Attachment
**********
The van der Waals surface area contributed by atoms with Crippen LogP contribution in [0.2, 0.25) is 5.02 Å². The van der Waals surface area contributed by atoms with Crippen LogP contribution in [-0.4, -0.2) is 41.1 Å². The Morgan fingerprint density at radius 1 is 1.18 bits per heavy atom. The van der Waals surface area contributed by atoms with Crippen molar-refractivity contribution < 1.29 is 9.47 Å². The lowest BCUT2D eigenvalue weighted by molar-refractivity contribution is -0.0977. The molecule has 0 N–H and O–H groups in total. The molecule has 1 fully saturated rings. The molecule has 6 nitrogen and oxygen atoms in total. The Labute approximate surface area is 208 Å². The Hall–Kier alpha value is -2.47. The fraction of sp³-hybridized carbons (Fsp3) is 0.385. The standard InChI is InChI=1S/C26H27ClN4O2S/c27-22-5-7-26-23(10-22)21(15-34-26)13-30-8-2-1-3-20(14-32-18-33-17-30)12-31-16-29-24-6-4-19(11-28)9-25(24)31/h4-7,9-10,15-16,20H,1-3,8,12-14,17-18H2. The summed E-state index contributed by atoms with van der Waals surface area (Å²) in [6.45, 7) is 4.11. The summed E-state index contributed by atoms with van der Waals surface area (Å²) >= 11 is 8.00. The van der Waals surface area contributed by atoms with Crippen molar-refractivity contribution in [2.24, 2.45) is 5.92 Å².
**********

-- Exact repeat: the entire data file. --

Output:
The van der Waals surface area contributed by atoms with Crippen LogP contribution in [0.2, 0.25) is 5.02 Å². The van der Waals surface area contributed by atoms with Crippen LogP contribution in [-0.4, -0.2) is 41.1 Å². The Morgan fingerprint density at radius 1 is 1.18 bits per heavy atom. The van der Waals surface area contributed by atoms with Crippen molar-refractivity contribution < 1.29 is 9.47 Å². The lowest BCUT2D eigenvalue weighted by molar-refractivity contribution is -0.0977. The molecule has 0 N–H and O–H groups in total. The molecule has 1 fully saturated rings. The molecule has 6 nitrogen and oxygen atoms in total. The Labute approximate surface area is 208 Å². The Hall–Kier alpha value is -2.47. The fraction of sp³-hybridized carbons (Fsp3) is 0.385. The standard InChI is InChI=1S/C26H27ClN4O2S/c27-22-5-7-26-23(10-22)21(15-34-26)13-30-8-2-1-3-20(14-32-18-33-17-30)12-31-16-29-24-6-4-19(11-28)9-25(24)31/h4-7,9-10,15-16,20H,1-3,8,12-14,17-18H2. The summed E-state index contributed by atoms with van der Waals surface area (Å²) in [6.45, 7) is 4.11. The summed E-state index contributed by atoms with van der Waals surface area (Å²) >= 11 is 8.00. The van der Waals surface area contributed by atoms with Crippen molar-refractivity contribution in [2.24, 2.45) is 5.92 Å².